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- Banyana get right into training regime in Reunion
- Future speedsters strut their stuff at Green Point
- Garcia tames wind to share the lead at SA Women’s Masters
- Skhosana starts his 2017 season in France
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- Olympian Barrow chooses SA over Australia
- Prinsloo starts 2017 with another payday
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Van Dyk’s Berlin silver was a painful experience but now it’s next stop Chicago
- Updated: September 28, 2016
By Mark Etheridge
Hand-cycling gold medallist Ernst van Dyk paid a painful price for his Paralympian endeavours while finishing second in the wheelchair division of the Berlin Marathon on Sunday.
He’s still suffering from extremely painful thumbnails suffered in the searing heat of Rio during the men’s marathon, the final event of the Paralympics.
‘My thumbnails actually went because my fingers got crushed during the marathon in Rio. My hands got badly swollen because of the 38-Degree conditions we raced in. Inside my gloves my fingers had nowhere to expand so it was like having your thumbs in a vice for 90 minutes,’ Van Dyk explained.
Berlin was always part of his year’s planning and he was duty bound to give his best in Germany.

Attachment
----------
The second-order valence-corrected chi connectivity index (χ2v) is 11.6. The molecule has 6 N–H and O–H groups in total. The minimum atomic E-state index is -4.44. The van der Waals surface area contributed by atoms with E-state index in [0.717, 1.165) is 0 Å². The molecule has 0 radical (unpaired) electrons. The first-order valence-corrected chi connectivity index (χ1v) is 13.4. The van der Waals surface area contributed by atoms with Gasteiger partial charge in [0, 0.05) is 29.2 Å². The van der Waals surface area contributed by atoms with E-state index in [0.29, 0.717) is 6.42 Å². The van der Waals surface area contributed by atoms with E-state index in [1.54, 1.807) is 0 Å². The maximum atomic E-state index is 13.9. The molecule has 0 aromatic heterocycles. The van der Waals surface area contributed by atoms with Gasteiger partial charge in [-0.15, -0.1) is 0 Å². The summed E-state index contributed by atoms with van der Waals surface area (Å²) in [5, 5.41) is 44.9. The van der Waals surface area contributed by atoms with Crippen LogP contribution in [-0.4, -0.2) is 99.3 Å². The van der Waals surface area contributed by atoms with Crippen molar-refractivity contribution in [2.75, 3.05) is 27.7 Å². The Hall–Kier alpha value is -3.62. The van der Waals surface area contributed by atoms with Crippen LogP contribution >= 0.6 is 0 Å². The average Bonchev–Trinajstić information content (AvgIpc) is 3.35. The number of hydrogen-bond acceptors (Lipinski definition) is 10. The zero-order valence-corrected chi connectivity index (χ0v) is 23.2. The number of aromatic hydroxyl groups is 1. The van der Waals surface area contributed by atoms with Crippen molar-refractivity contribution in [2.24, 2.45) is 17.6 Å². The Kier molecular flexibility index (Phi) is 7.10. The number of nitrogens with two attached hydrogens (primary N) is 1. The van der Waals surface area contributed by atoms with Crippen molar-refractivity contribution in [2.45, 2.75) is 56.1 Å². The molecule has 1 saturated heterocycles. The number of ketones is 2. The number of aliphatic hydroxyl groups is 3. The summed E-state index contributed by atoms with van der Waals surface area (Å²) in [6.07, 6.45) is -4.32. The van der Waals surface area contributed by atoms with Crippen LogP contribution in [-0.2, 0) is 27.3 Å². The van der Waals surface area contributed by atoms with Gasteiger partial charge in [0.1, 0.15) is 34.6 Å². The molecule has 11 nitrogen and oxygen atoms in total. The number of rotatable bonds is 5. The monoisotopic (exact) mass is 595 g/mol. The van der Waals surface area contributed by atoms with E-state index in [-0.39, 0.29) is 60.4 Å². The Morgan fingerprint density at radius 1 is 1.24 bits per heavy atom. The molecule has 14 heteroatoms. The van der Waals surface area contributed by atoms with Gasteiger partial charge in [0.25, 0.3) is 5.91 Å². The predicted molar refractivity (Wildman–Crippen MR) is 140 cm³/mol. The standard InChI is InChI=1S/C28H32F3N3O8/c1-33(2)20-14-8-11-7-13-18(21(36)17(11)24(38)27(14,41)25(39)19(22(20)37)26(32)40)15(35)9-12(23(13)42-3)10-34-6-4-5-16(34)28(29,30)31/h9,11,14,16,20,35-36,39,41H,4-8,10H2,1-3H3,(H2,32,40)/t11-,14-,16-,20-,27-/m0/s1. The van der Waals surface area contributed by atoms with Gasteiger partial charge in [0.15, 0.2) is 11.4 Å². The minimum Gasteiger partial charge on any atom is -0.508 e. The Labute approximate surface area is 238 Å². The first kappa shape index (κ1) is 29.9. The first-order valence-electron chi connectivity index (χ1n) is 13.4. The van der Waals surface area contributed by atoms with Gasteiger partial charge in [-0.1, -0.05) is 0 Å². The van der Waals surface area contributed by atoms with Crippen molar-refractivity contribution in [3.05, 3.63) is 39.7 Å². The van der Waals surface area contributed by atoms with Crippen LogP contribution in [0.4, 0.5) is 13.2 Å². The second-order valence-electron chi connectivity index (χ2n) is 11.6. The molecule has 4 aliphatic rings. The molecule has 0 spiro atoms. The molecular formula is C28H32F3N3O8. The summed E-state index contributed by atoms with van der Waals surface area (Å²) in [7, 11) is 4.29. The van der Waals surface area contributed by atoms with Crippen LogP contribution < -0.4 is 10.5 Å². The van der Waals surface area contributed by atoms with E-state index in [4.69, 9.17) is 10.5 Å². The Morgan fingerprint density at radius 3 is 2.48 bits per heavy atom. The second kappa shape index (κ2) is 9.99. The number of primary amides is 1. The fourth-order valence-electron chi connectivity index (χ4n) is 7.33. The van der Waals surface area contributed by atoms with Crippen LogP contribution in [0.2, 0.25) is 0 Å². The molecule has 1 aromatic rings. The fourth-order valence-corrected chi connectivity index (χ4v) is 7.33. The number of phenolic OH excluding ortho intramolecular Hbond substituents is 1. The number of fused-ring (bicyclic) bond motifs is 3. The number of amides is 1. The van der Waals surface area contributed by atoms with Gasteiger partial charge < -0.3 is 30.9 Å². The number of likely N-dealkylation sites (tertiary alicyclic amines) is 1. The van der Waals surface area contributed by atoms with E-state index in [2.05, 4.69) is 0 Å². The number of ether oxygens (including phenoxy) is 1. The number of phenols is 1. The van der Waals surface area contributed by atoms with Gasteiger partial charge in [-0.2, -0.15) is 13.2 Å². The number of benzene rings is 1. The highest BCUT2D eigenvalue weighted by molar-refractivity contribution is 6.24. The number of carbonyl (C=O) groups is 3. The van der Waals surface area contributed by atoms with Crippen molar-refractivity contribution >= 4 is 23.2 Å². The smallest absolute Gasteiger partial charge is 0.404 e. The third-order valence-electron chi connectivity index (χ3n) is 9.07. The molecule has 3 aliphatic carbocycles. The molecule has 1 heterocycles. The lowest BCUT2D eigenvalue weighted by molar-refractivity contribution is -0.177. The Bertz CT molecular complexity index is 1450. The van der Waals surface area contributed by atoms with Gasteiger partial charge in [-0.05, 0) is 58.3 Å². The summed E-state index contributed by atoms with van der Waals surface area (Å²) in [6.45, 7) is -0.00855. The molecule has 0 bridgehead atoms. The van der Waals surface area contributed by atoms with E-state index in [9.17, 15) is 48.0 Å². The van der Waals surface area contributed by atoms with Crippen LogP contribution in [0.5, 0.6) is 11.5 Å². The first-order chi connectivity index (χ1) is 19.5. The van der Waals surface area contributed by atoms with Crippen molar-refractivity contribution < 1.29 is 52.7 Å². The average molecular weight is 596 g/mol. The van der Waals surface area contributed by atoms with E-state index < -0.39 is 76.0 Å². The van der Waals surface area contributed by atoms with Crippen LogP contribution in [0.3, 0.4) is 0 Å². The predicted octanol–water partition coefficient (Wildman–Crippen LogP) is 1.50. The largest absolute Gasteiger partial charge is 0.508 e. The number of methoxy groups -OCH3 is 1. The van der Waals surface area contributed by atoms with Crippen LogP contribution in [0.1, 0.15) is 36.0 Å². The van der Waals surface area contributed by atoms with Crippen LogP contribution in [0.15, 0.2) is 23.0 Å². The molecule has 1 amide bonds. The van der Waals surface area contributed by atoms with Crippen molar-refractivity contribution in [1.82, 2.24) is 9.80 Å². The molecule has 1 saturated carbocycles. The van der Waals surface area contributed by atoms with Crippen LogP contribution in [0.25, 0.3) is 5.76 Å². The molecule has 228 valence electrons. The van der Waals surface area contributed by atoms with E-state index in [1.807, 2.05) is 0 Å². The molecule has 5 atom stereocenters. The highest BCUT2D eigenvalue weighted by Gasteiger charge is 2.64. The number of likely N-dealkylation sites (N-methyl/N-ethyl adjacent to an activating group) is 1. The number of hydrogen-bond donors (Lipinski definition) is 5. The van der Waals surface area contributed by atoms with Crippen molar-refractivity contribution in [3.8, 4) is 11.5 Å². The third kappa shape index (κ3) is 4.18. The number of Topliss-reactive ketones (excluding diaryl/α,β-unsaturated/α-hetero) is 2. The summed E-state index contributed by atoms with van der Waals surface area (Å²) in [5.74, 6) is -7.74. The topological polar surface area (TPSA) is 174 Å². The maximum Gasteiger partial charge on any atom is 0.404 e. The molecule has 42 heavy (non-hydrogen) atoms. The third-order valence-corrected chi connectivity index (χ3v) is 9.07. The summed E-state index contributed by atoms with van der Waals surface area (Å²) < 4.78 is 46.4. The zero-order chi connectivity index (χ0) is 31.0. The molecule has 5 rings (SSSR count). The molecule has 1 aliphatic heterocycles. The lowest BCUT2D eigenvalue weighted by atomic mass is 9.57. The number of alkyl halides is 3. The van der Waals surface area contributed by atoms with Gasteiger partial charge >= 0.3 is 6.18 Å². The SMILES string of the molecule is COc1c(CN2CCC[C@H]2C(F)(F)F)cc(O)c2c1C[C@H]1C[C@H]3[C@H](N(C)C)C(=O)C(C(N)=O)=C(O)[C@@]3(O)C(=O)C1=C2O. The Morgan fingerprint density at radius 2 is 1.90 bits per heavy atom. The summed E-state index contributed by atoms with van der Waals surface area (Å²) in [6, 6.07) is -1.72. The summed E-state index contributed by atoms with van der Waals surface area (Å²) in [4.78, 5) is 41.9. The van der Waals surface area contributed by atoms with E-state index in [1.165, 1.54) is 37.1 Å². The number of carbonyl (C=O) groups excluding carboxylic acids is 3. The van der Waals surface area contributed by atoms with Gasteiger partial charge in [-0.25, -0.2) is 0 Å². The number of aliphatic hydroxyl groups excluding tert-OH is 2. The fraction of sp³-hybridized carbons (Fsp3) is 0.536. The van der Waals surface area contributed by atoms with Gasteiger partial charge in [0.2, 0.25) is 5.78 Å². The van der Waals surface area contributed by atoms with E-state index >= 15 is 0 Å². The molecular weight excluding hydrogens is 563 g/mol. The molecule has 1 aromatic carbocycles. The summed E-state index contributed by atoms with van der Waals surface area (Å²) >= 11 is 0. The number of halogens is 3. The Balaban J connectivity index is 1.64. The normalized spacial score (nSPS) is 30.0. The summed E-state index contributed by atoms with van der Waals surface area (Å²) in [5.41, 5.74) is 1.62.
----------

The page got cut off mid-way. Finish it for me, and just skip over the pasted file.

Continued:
‘I’ve not Berlin for a long time so it was good to come and check it out again. Marcel Hug pretty much has the Abbot Marathon Majors wrapped up now with four wins but I’ll try to be a contender on the next round, starting with London Marathon next year.’
And Van Dyk says racing Berlin was an important mission for him this time round. ‘Berlin might be very important next year so now I have the intel to prepare for it next year.’
Moving on to the actual race and Van Dyk was well aware of who his main rivals were. ‘That was always going to come from Marcel and the two Japanese racers who are part of the next generation coming out of Japan as they build up towards Tokyo 2020.
‘Initially we were a group of 12 with some early surges. It was pretty clear than everybody was still quite tired after Rio one week prior to that, except for the Japanese guys who weren’t racing in Rio.’
The two Japanese athletes tried to break away but Van Dyk and Hug were able to contain them on a course not cut out for fast times due to the number of winding corners.
‘We later dropped down to seven in the lead bunch and eventually we were just six. As we came up to the Brandenburg Gate one of the Japanese guys made a move which I covered and then I found myself in the front with 250m to go. Not the ideal spot but I had to deal with it so just kept going.
‘With about 100m to go Marcel passed me and took the win and I came in at a close second.’
‘Now I’m back home and the prep starts for Chicago Marathon which is in two weeks.’